People do not despise a thief if he steals to satisfy his hunger when he is starving. Yet if he is caught, he must pay sevenfold though it costs him all the wealth of his house.
These two verses are part of a longer warning against adultery (:21-35) and are, in fact, sandwiched between verses which discuss severe consequences for such choices.
Verse 30 suggests the general understanding and feelings in antiquity about someone who stole food “when he is starving.” “People do not despise” someone in such a situation.
But verse 31 notes that this hungry thief will still have to pay for what he did. According to our verse, it would cost seven times what he took — even if “it cost him all the wealth of his house.”
Actually, the Law of Moses (see Exodus 22:1-9), said five times was the limit of such a penalty payment. So seven times probably represents more of a symbolic number — suggesting the thief will pay “in full.”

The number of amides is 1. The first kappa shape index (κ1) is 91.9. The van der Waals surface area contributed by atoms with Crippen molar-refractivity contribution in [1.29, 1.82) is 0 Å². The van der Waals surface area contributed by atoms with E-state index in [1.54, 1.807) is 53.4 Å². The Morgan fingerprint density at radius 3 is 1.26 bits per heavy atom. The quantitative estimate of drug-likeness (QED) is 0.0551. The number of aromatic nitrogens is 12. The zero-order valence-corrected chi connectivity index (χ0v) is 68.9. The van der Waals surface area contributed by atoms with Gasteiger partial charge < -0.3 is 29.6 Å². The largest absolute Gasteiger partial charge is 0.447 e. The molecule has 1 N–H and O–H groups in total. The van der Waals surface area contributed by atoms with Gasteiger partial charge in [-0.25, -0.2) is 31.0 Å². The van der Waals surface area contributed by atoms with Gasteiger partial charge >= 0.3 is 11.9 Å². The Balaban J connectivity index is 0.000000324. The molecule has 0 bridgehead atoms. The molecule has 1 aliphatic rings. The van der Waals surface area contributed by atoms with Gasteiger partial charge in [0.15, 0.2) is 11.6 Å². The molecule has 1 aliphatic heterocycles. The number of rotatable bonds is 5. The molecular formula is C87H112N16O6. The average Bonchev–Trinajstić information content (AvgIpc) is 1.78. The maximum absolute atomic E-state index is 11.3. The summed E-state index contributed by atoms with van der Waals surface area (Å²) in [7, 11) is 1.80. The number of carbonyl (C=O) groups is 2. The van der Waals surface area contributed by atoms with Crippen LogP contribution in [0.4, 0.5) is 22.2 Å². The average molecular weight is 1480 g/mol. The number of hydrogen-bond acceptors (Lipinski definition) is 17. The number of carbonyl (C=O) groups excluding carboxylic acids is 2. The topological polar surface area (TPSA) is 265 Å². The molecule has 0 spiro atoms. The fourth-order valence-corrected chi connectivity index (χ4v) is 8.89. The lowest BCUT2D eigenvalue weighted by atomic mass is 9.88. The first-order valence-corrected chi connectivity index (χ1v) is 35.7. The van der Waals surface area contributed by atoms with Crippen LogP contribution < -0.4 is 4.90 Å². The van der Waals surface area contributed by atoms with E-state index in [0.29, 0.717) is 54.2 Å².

These verses indicate people had some understanding for the situation. Yet, there would be consequences for his or her actions.
BUT…the surrounding verses also make it clear that’s not the same way people felt about a man who slept with another man’s wife. There are different levels of consequences for different bad choices — and that would be one of the really costly ones!
STILL, the good news is that we don’t have to be thieves or adulterers — we can change! As the Apostle Paul once wrote, “And such were some of you!” (1 Corinthians 6:11). God CAN help us!